Starcraft 2: Wings of Liberty Review - Complete Re-Model, or New Coat of Paint?
Starcraft 2 has to perform a fine balancing act. It can't deviate too much from the original's brilliant mechanics, but it also can't simply re-package the original product. Has Blizzard managed this tight-rope walk, or has it fallen screaming from the wire?
The most highly anticipated strategy game of all time has finally hit store shelves. Despite Blizzard's success in the past, it is hard to envy the company's position. The original Starcraft is arguably Blizzard's second most iconic game (behind World of Warcraft). It has also been over a decade since the original was released, giving gamers plenty of time from an intense nostalgic bond.
So, without further blubbering, let's find out if Starcraft 2 can live up to the legend of its predecessor.
Story and Characters
Given the length of time between the original Starcraft and the new game it is likely that you've lost the plot. Hell, there are some players of Starcraft 2 who may not have even been born when the first game was released. Starcraft 2, unfortuantly, doesn't do a great job of getting players up to speed. Yes, there is a sequence during the installation that explains the plot's background. The problem is that this sequence is every bit as entertaining as watching a PBS documentry about the history of potted plants.
Once you enter the game and start the campaign you'll be treated it a promising cut-scene. The writers at Blizzard have an obvious lust for the TV series Firefly. The main character, James Raynor, is essentially a copy of Firefly's Malcolm Reynolds. And it doesn't end there - if you want to reach a bit further it isn't hard to find similarities between Tychus, the hardcore but rather stupid marine, and Jane, Firefly's hardcore but rather stupid mercenary. There is even a fight scene between the two later in the game that perfectly mimics a similar conflict between Malcolm and Jane in the Firefly series.
You might think that all of this "heavy influence" is a bad thing. Actually, I wish Blizzard had allowed themselves to be influenced a bit more, because the rest of the game's characters are utterly forgettable. There is an insultingly nerdy science kid, a morally troubled captain, some creature with breasts that James Raynor can hit on, and a sneaky black-ops character who may or may not be trustworthy. In other words - Yawn.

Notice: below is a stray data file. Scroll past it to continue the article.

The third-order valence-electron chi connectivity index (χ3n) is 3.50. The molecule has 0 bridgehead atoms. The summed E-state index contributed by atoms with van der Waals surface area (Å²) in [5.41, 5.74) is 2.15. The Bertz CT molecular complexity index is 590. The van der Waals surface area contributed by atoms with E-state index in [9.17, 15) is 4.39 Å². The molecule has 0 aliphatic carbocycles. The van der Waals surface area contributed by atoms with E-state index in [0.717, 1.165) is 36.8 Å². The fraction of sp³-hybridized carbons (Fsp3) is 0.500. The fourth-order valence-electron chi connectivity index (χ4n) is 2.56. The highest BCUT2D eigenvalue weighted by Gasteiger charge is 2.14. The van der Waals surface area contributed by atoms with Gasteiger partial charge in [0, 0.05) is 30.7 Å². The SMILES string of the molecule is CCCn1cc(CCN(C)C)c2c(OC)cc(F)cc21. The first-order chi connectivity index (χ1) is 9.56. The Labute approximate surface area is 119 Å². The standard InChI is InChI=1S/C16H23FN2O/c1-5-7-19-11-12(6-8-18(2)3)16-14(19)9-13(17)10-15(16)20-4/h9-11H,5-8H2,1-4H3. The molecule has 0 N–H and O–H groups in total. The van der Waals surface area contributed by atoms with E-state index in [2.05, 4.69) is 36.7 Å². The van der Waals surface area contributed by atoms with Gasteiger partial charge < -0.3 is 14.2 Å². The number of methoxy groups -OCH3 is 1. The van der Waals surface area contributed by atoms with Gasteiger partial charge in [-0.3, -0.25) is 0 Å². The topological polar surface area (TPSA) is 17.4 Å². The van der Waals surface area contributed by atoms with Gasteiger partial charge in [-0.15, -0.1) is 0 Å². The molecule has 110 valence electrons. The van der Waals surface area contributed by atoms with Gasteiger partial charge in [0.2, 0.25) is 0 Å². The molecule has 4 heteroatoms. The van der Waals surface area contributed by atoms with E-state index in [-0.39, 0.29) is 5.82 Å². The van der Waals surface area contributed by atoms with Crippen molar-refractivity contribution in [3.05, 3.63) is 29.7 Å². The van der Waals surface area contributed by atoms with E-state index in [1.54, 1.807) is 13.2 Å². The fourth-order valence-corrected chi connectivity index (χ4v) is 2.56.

The biggest failure of the campaign's story, however, is Kerrigan. The Queen of Blades. After having been hyped over in Brood War as a frightfully intelligent schemer she spends the entirety Starcraft 2 blundering about while making half-hearted threats. Far from a force to be reckoned with, she has become the classic stereotype of a villain whose bark is far worse than her bite.
The old-school approach of Starcraft 2 must have made the game's mission designers want to jump off a cliff. It has been known for years that the sort of gameplay mechanics that make for a good multi-player strategy game often make for a terrible single player campaign. That is why Dawn of War 2 offers wildly different single player and multi-player gameplay.
Starcraft 2 dosen't. Instead, the mission designers have come up with an endless array of gimmicks aimed at spicing up the mission objectives. For example, in one of the early missions you are given the task of clearing out a hive of infested Terrans. They're vulnerable to UV rays so they only come out at night. This means you have to rush out during the day to kill their hives and then rush back to your base to set up a defense at night. It is a fun mission, particularly on the more difficult settings where the zombies come in huge numbers.
Yet, as hard as Blizzard has tried, they're putting lipstick on a pig. At times they succeed, and the result is an image of Angelina Jolie that smells of pork. Other times they fail, and the result is a long, slow slog through enemies with predictable AI. The game's achievements at least spice things up, as they can be very challenging at times and provide a reason to replay the heavily scripted missions.